The next Sunday I was asked to share another musical number in church but I opted to have some singers from my class perform. I began teaching them new songs to sing with an accompaniment which was a whole new experience for them.
Teaching Lines & Spaces
I had to become inventive when it came to teaching them how to read music. I taught them to associate the lines and spaces of the treble and bass clefs by associating them to the fingers of my right and left hands. I made a game out of it and challenged them to learn the names on their own.
Holding up my right hand in front of my face I asked, "What part of me do you see?" (my face) Notes are placed on either a line or a space. The spaces of the treble clef spell FACE.
The lines are: Every Good Boy Does Fine. (The first letter of each word is the name of each line.) By association, remembering that my face was high on my body, the same is true with the notes of the Treble clef are played with the right hand.
Then I taught them to remember the names of the Bass clef.
The Lines: Great Big Dogs Fight Animals.
The Spaces: All Cows Eat Grass
By associating that dogs and cows are low and on the ground, it helped them remember the jingles, the names and the placement of notes on separate staffs.
I took along some aluminum pipes cut to specific lengths and hung them over a broomstick so I could play a musical scale and to demonstrate how they could play melodies on their own.
Justine from my class caught on very quickly and before I knew it, she was down on her knees trying to play a song. I let her borrow them that night and she returned them the next day saying she drove her sister crazy with her playing!
Helping young adults learn music fundamentals so they could share their knowledge with others has been one of the greatest joys of my life.
In a letter the young missionary sent to me I quote after I left: "For many years now I've had the dream of playing the piano when I propose to my future wife one day or perhaps even write her a song. I also have the dream of having a home that is filled with music. However, I didn't think it would be possible to start learning how to play until you came along so thank you!"
A Special Experience
Our time was growing short and I had so much more to accomplish. I went to bed wondering what I could do to encourage those in my classes to continue learning. That night I awoke and the words came to mind: "buy a guitar for Justine and a keyboard for Isaac." It was 3 AM and I got out of bed with the burning desire to find instruments I could give to them before we left Uganda. Justine and Isaac had faithfully attended my classes but I had no idea why their names came to mind. I searched online to get prices of instruments and after a couple of hours was feeling desperate. I was deteremined to find some instruments but knew if I was to accomplish the task I couldn't do it alone.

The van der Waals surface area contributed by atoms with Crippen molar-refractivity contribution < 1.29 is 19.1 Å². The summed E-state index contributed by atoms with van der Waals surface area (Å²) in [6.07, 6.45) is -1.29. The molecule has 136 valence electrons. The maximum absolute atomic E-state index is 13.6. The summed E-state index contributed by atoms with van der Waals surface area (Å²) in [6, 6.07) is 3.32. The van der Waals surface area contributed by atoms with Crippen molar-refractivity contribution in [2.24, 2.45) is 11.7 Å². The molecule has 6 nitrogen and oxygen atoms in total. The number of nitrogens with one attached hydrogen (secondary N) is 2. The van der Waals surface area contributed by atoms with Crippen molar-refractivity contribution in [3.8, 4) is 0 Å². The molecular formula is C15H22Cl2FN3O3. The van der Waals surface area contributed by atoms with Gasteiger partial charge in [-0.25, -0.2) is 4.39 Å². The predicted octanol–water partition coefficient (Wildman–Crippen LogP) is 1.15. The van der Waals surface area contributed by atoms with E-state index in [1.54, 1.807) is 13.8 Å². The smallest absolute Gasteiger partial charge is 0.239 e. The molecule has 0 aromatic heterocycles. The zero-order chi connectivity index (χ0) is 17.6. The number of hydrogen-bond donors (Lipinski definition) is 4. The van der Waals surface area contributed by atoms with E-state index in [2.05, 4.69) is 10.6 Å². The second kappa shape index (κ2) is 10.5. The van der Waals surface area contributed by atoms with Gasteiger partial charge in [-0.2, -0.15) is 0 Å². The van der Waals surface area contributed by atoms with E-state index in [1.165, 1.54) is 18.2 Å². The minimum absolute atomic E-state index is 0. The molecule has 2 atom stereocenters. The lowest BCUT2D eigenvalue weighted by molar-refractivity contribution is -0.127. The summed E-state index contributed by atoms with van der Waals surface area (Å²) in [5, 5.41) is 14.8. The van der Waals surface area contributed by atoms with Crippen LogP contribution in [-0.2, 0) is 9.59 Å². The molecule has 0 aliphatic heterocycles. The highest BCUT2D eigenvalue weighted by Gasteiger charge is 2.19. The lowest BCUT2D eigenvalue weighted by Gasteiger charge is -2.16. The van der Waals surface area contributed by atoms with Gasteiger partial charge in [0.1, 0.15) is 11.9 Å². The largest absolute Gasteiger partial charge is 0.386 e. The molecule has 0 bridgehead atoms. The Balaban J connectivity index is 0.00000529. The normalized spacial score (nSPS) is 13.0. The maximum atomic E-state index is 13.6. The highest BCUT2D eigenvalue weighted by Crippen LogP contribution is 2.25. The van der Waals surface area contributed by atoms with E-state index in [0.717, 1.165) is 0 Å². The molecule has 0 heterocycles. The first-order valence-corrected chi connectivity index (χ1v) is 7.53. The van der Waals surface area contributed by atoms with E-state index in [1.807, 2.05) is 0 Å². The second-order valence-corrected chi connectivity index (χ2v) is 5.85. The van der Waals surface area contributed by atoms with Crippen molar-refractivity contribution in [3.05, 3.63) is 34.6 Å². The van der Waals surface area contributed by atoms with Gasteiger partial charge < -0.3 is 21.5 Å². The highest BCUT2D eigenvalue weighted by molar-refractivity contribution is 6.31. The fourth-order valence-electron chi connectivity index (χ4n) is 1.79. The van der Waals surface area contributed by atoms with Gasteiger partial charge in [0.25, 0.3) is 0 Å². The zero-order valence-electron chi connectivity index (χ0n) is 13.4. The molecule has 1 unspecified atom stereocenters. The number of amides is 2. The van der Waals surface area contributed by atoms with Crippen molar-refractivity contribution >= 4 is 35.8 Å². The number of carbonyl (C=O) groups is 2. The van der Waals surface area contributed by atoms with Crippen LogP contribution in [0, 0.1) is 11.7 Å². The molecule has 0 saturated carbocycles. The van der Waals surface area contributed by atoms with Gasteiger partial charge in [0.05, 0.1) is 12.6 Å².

After breakfast that morning, I shared my feelings with Betty. She, in turn, got excited and said she would call Richard because he was musical and familiar with three music stores in Kampala. That day we were stranded without transportation so we were at home working on other things. It took all day to reach Richard and with time running out, I wasn't sure how we could ever find what I needed in the time we had left.
Richard finally called at 3 PM. In his conversation to Betty he said, "I can pick you up at 4 PM if you need a ride." Keep in mind she did not ask him to take us and was only inquiring about music stores, but before we knew it, he was at our doorstep with a van to take us downtown. We ventured into the city, parked (what an experience), then walked to three different stores. Crossing roads in Kampala is literally taking your life into your hands because there are no stop lights nor traffic rules! Boda bodas whized by weaving in and out of traffice in both direcitions like flying bats out of hell! Betty and I clung to Richard and all three of us made it safely across three intersections running from one side to the other.
Long story short: After 2-1/2 hours and when the last store about to close, I found a nice classic guitar within my budget. However, I was not able to find a keyboard. However, in the next couple of days I was able to purchase a keyboard that had been ordered and returned at the mission home. My heart literally skipped a beat when I heard that a keyboard was available for purchase and I knew my prayers had been answered.
The last Sunday we were in Uganda was extra special. I have learned there are no coincidences in this life and as Einstein said, "Coincidence is God's way of remaining anonymous."
When we attended church the last Sunday, I couldn't wait to see Justine and Isaac. I was a little worried that singling out these two young adults and giving them instruments might become awkward. I wasn't sure if they would be willing to work together, learn to play the instruments and help others who had attended my classes. I approached them saying, "Before I leave, I have an assignment and I need you to help each other. Are you willing to do that?" Neither had any idea what I was about to share with them.
(To be continued . . . and read the dramatic conclusion!!)